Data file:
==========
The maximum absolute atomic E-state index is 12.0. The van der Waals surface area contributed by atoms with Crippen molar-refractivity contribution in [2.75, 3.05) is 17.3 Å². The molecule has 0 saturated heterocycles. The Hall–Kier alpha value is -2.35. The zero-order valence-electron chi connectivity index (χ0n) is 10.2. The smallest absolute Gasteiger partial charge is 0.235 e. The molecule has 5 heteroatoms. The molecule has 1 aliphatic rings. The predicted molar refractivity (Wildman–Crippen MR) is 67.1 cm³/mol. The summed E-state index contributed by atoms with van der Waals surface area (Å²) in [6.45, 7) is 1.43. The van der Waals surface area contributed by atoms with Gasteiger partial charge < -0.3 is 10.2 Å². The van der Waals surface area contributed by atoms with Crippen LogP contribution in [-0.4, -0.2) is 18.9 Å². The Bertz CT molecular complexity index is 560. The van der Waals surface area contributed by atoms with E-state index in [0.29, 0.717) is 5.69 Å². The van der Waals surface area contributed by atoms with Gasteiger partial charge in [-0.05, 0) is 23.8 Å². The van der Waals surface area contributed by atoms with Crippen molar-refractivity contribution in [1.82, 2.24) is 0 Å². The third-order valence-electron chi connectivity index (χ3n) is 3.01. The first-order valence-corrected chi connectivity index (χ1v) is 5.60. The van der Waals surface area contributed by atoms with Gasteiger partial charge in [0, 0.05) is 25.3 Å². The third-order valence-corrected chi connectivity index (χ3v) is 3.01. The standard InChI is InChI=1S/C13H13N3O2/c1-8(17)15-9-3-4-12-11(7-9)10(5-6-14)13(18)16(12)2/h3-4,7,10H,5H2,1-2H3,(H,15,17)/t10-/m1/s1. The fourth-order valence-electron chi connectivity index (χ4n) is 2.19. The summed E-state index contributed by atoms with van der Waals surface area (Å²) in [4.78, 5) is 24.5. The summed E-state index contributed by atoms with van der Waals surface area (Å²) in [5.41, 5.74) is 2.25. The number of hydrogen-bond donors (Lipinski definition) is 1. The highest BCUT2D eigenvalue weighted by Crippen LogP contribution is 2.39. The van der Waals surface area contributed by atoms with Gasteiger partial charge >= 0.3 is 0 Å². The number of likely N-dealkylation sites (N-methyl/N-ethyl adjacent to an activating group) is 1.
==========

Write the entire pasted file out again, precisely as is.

The maximum absolute atomic E-state index is 12.0. The van der Waals surface area contributed by atoms with Crippen molar-refractivity contribution in [2.75, 3.05) is 17.3 Å². The molecule has 0 saturated heterocycles. The Hall–Kier alpha value is -2.35. The zero-order valence-electron chi connectivity index (χ0n) is 10.2. The smallest absolute Gasteiger partial charge is 0.235 e. The molecule has 5 heteroatoms. The molecule has 1 aliphatic rings. The predicted molar refractivity (Wildman–Crippen MR) is 67.1 cm³/mol. The summed E-state index contributed by atoms with van der Waals surface area (Å²) in [6.45, 7) is 1.43. The van der Waals surface area contributed by atoms with Gasteiger partial charge < -0.3 is 10.2 Å². The van der Waals surface area contributed by atoms with Crippen LogP contribution in [-0.4, -0.2) is 18.9 Å². The Bertz CT molecular complexity index is 560. The van der Waals surface area contributed by atoms with E-state index in [0.29, 0.717) is 5.69 Å². The van der Waals surface area contributed by atoms with Gasteiger partial charge in [-0.05, 0) is 23.8 Å². The van der Waals surface area contributed by atoms with Crippen molar-refractivity contribution in [1.82, 2.24) is 0 Å². The third-order valence-electron chi connectivity index (χ3n) is 3.01. The first-order valence-corrected chi connectivity index (χ1v) is 5.60. The van der Waals surface area contributed by atoms with Gasteiger partial charge in [0, 0.05) is 25.3 Å². The third-order valence-corrected chi connectivity index (χ3v) is 3.01. The standard InChI is InChI=1S/C13H13N3O2/c1-8(17)15-9-3-4-12-11(7-9)10(5-6-14)13(18)16(12)2/h3-4,7,10H,5H2,1-2H3,(H,15,17)/t10-/m1/s1. The fourth-order valence-electron chi connectivity index (χ4n) is 2.19. The summed E-state index contributed by atoms with van der Waals surface area (Å²) in [4.78, 5) is 24.5. The summed E-state index contributed by atoms with van der Waals surface area (Å²) in [5.41, 5.74) is 2.25. The number of hydrogen-bond donors (Lipinski definition) is 1. The highest BCUT2D eigenvalue weighted by Crippen LogP contribution is 2.39. The van der Waals surface area contributed by atoms with Gasteiger partial charge >= 0.3 is 0 Å². The number of likely N-dealkylation sites (N-methyl/N-ethyl adjacent to an activating group) is 1.